We get the term “postmodern,” at least in its current, philosophical sense, from the title of Jean-François Lyotard’s 1979 book, “The Postmodern Condition: A Report on Knowledge.” It described the state of our era by building out Lyotard’s observations that society was becoming a “consumer society,” a “media society” and a “postindustrial society,” as postmodern theorist Fredric Jameson points out in his foreword to Lyotard’s book. Lyotard saw these large-scale shifts as game-changers for art, science and the broader question of how we know what we know. This was a diagnosis, not a political outcome that he and other postmodernist theorists agitated to bring about.Another thinker, Jean Baudrillard, developed the concept of the “simulacrum,” a copy without an original, that leads to the “hyperreal,” a collection of signs or images purporting to represent something that actually exists (such as photos of wartime combat) but ultimately portraying a wild distortion not drawn from reality... By the 1980s, conservative scholars like Allan Bloom — author of the influential “The Closing of the American Mind” — challenged postmodern theorists, not necessarily for their diagnosis of the postmodern condition but for accepting that condition as inevitable... Unlike so many of today’s critics, Bloom understood that postmodernism didn’t emerge simply from the pet theories of wayward English professors. Instead, he saw it as a cultural moment brought on by forces greater than the university... Bloom was particularly worried about students — as reflections of society at large — pursuing commercial interests above truth or wisdom. Describing what he saw as the insidious influence of pop music, Bloom lamented “parents’ loss of control over their children’s moral education at a time when no one else is seriously concerned with it.” He called the rock music industry “perfect capitalism, supplying to demand and helping create it,” with “all the moral dignity of drug trafficking.”.. Kimball called “Tenured Radicals,” in his 1990 polemic against the academic left. At the heart of this accusation is the tendency to treat postmodernism as a form of left-wing politics — with its own set of tenets — rather than as a broader cultural moment that left-wing academics diagnosed... it treats Lyotard and his fellows as proponents of a world where objective truth loses all value, rather than analysts who wanted to explain why this had already happened... If you’re going to claim that Trumpism and alt-right relativism are consequences of the academic left’s supposition about what was happening, you must demonstrate a causal link. But commentators looking to trace these roots play so fast and loose with causality that they could easily be called postmodernist themselves... It is certainly correct that today’s populist right employs relativistic arguments: For example, “identity politics” is bad when embraced by people of color, but “identitarianism” — white-nationalist identity politics — is good and necessary for white “survival.” But simply because this happens after postmodernism doesn’t mean it happens because of postmodernism.. figures such as “intelligent design” theorist Phillip Johnson and conspiracy theorist Mike Cernovich cite the influence of postmodernist theory on their projects. Yet, as McIntyre acknowledges — and documents extensively in his book — right-wing think tanks and corporate-backed fronts — like tobacco industry “research” — had already established an “alternative facts” program for the right, long before creative misinformation entrepreneurs came around... because reading postmodern theory is so notoriously difficult — partly because of how philosophical jargon gets translated, and partly because so much of the writing is abstruse and occasionally unclarifiable — an undergraduate (as in Cernovich’s case) or a layperson will almost inevitably come away with misreadings... Hannah Arendt’s 1951 “The Origins of Totalitarianism”: “The ideal subject of totalitarian rule is not the convinced Nazi or the convinced communist, but people for whom the distinction between fact and fiction . . . and the distinction between true and false . . . no longer exist.”.. “The deliberate falsehood and the outright lie used as legitimate means to achieve political ends,” writes Arendt in her 1971 essay “Lying in Politics ,” “have been with us since the beginning of recorded history.”.. Fredric Jameson’s reflections on conspiracy theory (“the poor person’s cognitive mapping in the postmodern age”) aren’t what’s convincing people to believe that climate change is a hoax or that the Democratic Party has been running a pedophilia ring out of a Washington pizza parlor.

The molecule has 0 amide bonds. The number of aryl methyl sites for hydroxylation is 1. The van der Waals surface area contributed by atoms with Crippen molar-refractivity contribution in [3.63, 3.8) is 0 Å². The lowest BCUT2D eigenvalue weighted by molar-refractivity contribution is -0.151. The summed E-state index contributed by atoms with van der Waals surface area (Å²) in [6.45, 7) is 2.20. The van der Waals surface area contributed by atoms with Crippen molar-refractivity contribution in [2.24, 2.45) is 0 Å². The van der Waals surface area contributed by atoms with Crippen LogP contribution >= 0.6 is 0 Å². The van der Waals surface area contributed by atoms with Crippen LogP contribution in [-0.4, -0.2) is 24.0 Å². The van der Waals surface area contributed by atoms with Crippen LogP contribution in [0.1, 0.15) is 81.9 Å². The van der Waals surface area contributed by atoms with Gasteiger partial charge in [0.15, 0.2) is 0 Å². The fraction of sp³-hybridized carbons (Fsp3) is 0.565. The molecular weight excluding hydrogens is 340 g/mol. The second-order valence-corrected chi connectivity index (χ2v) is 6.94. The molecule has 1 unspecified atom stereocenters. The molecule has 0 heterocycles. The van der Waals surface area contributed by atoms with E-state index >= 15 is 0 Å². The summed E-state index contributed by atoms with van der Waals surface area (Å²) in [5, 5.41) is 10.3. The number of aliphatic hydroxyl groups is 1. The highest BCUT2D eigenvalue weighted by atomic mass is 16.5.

.. Likewise, the claim that the Trump-Russia investigation is — as Trump said on national television — a “made-up story,” an “excuse by the Democrats for having lost an election,” is not a postmodernist critique of the evidence the Mueller investigation has gathered. So it’s a massive category error to call Trump’s post-truth politics “postmodernist.” It’s just the say-anything chicanery of the old-fashioned sales pitch... it’s clear that the real enemy of truth is not postmodernism but propaganda, the active distortion of truth for political purposes.Trumpism practices this form of distortion on a daily basis. The postmodernist theorists we vilify did not cause this; they’ve actually given us a framework to understand precisely how falsehood can masquerade as truth.